According to the analytics experts at Pro Football Focus, he might be. PFF is projecting Montgomery to be a top-20 running back in PPR (points per reception) leagues.

Another 250-plus touches seem more than reasonable for Montgomery in 2020. This number, like most statistical thresholds, is fairly arbitrary, but there has been a strong history of success from players that manage to reach this “milestone.” Overall, only nine out of 153 RBs with at least 250 touches in a season failed to finish better than the PPR RB24. Yes, 2019 featured three of those players in Montgomery himself, Carlos Hyde and Sony Michel, but the potential for the Bears' featured back to continue to improve his efficiency and pass-game role adds a bit more of a ceiling for 2020.

This seems like a logical projection for Montgomery, who currently has an average draft position (ADP) of RB21 (49th overall). That equates to an early fifth-round pick in 12-team leagues.

Running backs who are being drafted just ahead of Montgomery are David Johnson (Texans), Melvin Gordon (Broncos), Chris Carson (Seahawks) and even Todd Gurley (Falcons).

Fantasy owners who draft Montgomery would be wise to target Tarik Cohen as his handcuff. He can be had much later in fantasy leagues; he's coming off the board as the 42nd running back and 145th player overall.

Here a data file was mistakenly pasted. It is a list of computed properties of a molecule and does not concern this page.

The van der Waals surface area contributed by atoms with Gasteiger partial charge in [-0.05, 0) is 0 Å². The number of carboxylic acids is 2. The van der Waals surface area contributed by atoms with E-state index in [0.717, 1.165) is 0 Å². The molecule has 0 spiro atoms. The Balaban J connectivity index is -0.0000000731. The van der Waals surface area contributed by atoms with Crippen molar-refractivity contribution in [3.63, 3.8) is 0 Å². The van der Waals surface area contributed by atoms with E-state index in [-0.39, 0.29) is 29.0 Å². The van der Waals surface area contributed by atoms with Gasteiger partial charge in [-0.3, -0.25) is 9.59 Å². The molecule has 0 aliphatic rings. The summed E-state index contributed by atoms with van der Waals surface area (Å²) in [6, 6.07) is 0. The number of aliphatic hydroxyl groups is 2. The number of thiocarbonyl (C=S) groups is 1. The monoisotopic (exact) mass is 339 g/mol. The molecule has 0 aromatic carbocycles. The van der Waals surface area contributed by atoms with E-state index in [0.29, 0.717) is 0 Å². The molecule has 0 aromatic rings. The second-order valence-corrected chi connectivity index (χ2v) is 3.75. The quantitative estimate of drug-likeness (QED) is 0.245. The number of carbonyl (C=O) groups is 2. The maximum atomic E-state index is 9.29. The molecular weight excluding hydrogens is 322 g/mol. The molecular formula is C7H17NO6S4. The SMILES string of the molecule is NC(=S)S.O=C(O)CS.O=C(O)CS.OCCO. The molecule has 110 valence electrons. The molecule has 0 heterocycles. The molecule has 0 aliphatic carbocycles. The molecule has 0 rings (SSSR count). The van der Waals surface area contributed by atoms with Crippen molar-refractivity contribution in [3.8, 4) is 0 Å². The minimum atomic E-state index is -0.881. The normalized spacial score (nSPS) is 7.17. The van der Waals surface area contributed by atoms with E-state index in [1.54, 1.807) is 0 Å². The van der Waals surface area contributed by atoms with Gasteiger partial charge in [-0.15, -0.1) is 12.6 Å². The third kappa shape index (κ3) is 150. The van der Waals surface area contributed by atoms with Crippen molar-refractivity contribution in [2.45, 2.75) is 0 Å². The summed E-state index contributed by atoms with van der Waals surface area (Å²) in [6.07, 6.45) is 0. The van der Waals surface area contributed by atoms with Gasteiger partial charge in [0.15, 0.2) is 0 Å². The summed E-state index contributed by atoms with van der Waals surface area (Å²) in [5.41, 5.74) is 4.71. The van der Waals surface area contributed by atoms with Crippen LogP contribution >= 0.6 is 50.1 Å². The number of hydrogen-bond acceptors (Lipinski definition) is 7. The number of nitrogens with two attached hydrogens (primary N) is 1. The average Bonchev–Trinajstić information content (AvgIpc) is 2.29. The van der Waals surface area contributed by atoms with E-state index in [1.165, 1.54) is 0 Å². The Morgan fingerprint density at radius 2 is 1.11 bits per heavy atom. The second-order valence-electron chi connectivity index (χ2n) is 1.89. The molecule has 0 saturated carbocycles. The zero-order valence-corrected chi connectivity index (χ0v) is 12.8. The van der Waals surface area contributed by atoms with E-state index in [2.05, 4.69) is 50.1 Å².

PFF says Roquan Smith is "still trying to find consistency"

PFF says Roquan Smith is "still trying to find consistency"

Rarely is former first-round pick Roquan Smith mentioned as a weakness on the Bears defense, but entering his third season in the league, Smith needs a breakout year to justify the Bears' decision to select him with the eighth overall pick in the 2018 NFL Draft.

In fact, Pro Football Focus listed Smith among 15 players entering a prove-it year in 2020.

When he came into the league, Roquan Smith looked tailor-made for the modern NFL — a linebacker who excelled in coverage in college with the athleticism, instincts and feel for the game to be a difference-maker at the next level. Yet, the player we saw at Georgia has yet to really show up in the NFL with any degree of regularity. Smith has made a lot of tackles and missed relatively few (17 in 234 attempts), but his PFF grades reflect a player still trying to find consistency, particularly in coverage where he was so special in college. A top-10 draft pick in 2018, Smith enters Year 3 needing to show the Bears he can be a difference-maker on defense — not just another body who is a relatively solid tackler.

PFF's assessment of Smith is fair. It's actually kind of generous considering how bizarre his season was in 2019. While he's considered a critical starter in the Bears' defense, he isn't a star (yet) despite the fanbase thinking he is, or at least close to being one.

This may be a product of Chicago's post-traumatic draft-bust syndrome. Bears fans are so used to the team selecting first-round busts (Kevin White, Leonard Floyd and Mitch Trubisky), that even average play from Smith will feel like a breath of fresh air.

The reality, however, is that Smith is teetering toward settling in as a slightly above-average inside linebacker. And that's fine. But if he's going to ever become a star, it has to happen in 2020.